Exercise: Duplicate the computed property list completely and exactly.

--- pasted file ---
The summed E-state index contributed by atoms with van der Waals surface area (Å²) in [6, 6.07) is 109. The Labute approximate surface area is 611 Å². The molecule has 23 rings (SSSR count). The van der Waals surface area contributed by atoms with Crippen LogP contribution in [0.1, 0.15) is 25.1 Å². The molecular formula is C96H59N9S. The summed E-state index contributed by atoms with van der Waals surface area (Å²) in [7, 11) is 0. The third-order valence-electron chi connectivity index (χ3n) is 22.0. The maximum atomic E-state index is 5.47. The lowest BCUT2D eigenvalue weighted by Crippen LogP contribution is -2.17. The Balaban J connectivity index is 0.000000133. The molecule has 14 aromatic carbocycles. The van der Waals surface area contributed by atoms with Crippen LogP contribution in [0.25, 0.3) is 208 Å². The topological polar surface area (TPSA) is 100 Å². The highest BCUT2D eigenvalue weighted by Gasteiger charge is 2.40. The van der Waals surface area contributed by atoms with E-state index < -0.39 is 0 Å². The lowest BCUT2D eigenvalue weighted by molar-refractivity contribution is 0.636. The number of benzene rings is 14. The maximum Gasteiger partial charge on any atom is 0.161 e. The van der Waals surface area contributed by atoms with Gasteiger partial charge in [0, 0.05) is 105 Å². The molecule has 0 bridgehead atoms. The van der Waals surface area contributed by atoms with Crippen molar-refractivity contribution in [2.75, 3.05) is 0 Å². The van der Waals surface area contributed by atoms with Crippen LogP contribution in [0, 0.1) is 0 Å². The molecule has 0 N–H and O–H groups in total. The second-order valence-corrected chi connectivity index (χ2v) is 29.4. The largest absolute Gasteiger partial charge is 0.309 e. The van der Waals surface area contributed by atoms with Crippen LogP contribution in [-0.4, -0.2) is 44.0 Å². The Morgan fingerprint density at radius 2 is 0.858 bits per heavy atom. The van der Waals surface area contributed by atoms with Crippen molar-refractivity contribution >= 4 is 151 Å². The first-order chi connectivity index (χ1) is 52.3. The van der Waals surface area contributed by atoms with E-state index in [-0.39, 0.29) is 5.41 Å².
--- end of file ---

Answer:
The summed E-state index contributed by atoms with van der Waals surface area (Å²) in [6, 6.07) is 109. The Labute approximate surface area is 611 Å². The molecule has 23 rings (SSSR count). The van der Waals surface area contributed by atoms with Crippen LogP contribution in [0.1, 0.15) is 25.1 Å². The molecular formula is C96H59N9S. The summed E-state index contributed by atoms with van der Waals surface area (Å²) in [7, 11) is 0. The third-order valence-electron chi connectivity index (χ3n) is 22.0. The maximum atomic E-state index is 5.47. The lowest BCUT2D eigenvalue weighted by Crippen LogP contribution is -2.17. The Balaban J connectivity index is 0.000000133. The molecule has 14 aromatic carbocycles. The van der Waals surface area contributed by atoms with Crippen LogP contribution in [0.25, 0.3) is 208 Å². The topological polar surface area (TPSA) is 100 Å². The highest BCUT2D eigenvalue weighted by Gasteiger charge is 2.40. The van der Waals surface area contributed by atoms with E-state index < -0.39 is 0 Å². The lowest BCUT2D eigenvalue weighted by molar-refractivity contribution is 0.636. The number of benzene rings is 14. The maximum Gasteiger partial charge on any atom is 0.161 e. The van der Waals surface area contributed by atoms with Gasteiger partial charge in [0, 0.05) is 105 Å². The molecule has 0 bridgehead atoms. The van der Waals surface area contributed by atoms with Crippen molar-refractivity contribution in [2.75, 3.05) is 0 Å². The van der Waals surface area contributed by atoms with Crippen LogP contribution in [0, 0.1) is 0 Å². The molecule has 0 N–H and O–H groups in total. The second-order valence-corrected chi connectivity index (χ2v) is 29.4. The largest absolute Gasteiger partial charge is 0.309 e. The van der Waals surface area contributed by atoms with Crippen LogP contribution in [-0.4, -0.2) is 44.0 Å². The Morgan fingerprint density at radius 2 is 0.858 bits per heavy atom. The van der Waals surface area contributed by atoms with Crippen molar-refractivity contribution >= 4 is 151 Å². The first-order chi connectivity index (χ1) is 52.3. The van der Waals surface area contributed by atoms with E-state index in [-0.39, 0.29) is 5.41 Å².